Blood Of Paradise
need to state at the outset that I had a bit of a problem while
reading BLOOD OF PARADISE by David Corbett. It's a simple one:
Corbett and I happen to have different world views. But, politics
aside, this is a haunting and compelling read from beginning to
The novel is set almost entirely in El Salvador, a country that
(depending on who you speak with) is either a Cold War success
story in the face of communist insurgency or yet another example of
an American foreign policy disaster. Corbett takes the latter
stance and views it through the reluctant eyes of Jude McManus, an
executive protection specialist who is assigned to guard Axel
Odelberg in a hostile and dangerous environment.
Odelberg is a hydrologist (Corbett does an exemplary job of
explaining what that is and how the job is done) who is tasked with
evaluating a plan for the expansion of a soft drink bottling plant.
Odelberg's considerations include the effect, if any, that this
will have upon the availability of water in the region, which is
crucial to the impoverished residents of the area around the plant
as well as to the business and political interests of the United
States. Much is riding on Odelberg's report, and McManus finds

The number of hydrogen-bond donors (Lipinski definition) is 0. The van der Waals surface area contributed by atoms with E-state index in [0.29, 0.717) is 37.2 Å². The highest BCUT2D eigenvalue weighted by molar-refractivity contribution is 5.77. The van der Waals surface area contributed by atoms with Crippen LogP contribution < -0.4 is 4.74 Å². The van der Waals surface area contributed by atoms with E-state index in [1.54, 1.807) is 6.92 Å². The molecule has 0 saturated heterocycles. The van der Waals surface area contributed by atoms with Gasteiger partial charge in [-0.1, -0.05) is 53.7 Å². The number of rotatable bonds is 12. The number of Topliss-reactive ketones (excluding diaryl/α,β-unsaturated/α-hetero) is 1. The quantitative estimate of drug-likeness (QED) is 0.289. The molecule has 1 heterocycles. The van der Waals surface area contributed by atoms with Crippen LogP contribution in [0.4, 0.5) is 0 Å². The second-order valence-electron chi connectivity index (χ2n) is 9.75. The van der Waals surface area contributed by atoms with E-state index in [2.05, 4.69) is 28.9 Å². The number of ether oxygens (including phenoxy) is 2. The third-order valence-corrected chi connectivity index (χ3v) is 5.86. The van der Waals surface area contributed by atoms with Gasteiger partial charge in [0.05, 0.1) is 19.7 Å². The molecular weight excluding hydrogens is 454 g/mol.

himself kept busy protecting his charge, even as he is slowly and
unwillingly pulled into a political maelstrom.
The source of a good deal of his difficulties is Bill Malvasio, a
former Chicago policeman who fled a decade before to El Salvador
one step ahead of an indictment that ended the careers of a number
of Chicago policemen, McManus's father among them. Malvasio enlists
McManus's assistance in bringing Phil Strock, another former
Chicago cop and an expert sharpshooter, down to El Salvador,
ostensibly for guard duty but with more sinister intent.
Where BLOOD OF PARADISE truly shines is with the creation of the
murky situational undertow that Corbett creates and slowly pulls
McManus toward, even as we see (or think we see) where things are
heading. Corbett is an absolute master of creating a scenario
leading unexpectedly to explosive violence, and the result is a
work in which one is compelled to keep turning pages even as one
dreads seeing what will happen next.
Corbett weaves an extremely complex tapestry throughout BLOOD OF
PARADISE while, interestingly enough, making McManus a devil's
advocate --- a skeptic who wonders, with some merit, whether the
Salvadorans' lot in life would improve regardless of who governs
them. While things occasionally drag just a bit when one of the
socialists who wander in and out of the novel begins an oral
dissertation over tea, for the most part Corbett keeps the action
moving slowly but steadily toward a series of horrifying
denouements where it's difficult to sort out winners from losers
--- if indeed such classifications ultimately matter.
Reviewed by Joe Hartlaub on December 22, 2010